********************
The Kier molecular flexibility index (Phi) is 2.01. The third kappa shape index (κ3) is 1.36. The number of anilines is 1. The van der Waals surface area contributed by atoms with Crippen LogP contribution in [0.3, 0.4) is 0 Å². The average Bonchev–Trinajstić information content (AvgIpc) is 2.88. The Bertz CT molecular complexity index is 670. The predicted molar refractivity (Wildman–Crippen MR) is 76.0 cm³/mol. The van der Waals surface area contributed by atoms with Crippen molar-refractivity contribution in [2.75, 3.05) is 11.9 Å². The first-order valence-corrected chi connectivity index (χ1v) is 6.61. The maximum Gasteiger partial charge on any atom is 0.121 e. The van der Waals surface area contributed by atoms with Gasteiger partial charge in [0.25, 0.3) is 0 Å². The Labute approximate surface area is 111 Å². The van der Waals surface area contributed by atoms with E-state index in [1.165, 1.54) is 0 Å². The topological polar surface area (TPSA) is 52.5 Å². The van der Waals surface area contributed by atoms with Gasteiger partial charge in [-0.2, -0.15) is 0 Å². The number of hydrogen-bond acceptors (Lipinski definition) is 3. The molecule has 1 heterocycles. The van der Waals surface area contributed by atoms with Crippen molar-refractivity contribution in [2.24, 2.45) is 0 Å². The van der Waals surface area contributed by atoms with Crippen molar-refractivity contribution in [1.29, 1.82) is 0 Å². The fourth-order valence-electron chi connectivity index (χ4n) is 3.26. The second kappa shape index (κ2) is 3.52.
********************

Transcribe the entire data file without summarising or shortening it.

The Kier molecular flexibility index (Phi) is 2.01. The third kappa shape index (κ3) is 1.36. The number of anilines is 1. The van der Waals surface area contributed by atoms with Crippen LogP contribution in [0.3, 0.4) is 0 Å². The average Bonchev–Trinajstić information content (AvgIpc) is 2.88. The Bertz CT molecular complexity index is 670. The predicted molar refractivity (Wildman–Crippen MR) is 76.0 cm³/mol. The van der Waals surface area contributed by atoms with Crippen molar-refractivity contribution in [2.75, 3.05) is 11.9 Å². The first-order valence-corrected chi connectivity index (χ1v) is 6.61. The maximum Gasteiger partial charge on any atom is 0.121 e. The van der Waals surface area contributed by atoms with Gasteiger partial charge in [0.25, 0.3) is 0 Å². The Labute approximate surface area is 111 Å². The van der Waals surface area contributed by atoms with E-state index in [1.165, 1.54) is 0 Å². The topological polar surface area (TPSA) is 52.5 Å². The van der Waals surface area contributed by atoms with Gasteiger partial charge in [-0.2, -0.15) is 0 Å². The number of hydrogen-bond acceptors (Lipinski definition) is 3. The molecule has 1 heterocycles. The van der Waals surface area contributed by atoms with Crippen molar-refractivity contribution in [2.24, 2.45) is 0 Å². The van der Waals surface area contributed by atoms with Crippen molar-refractivity contribution in [1.29, 1.82) is 0 Å². The fourth-order valence-electron chi connectivity index (χ4n) is 3.26. The second kappa shape index (κ2) is 3.52.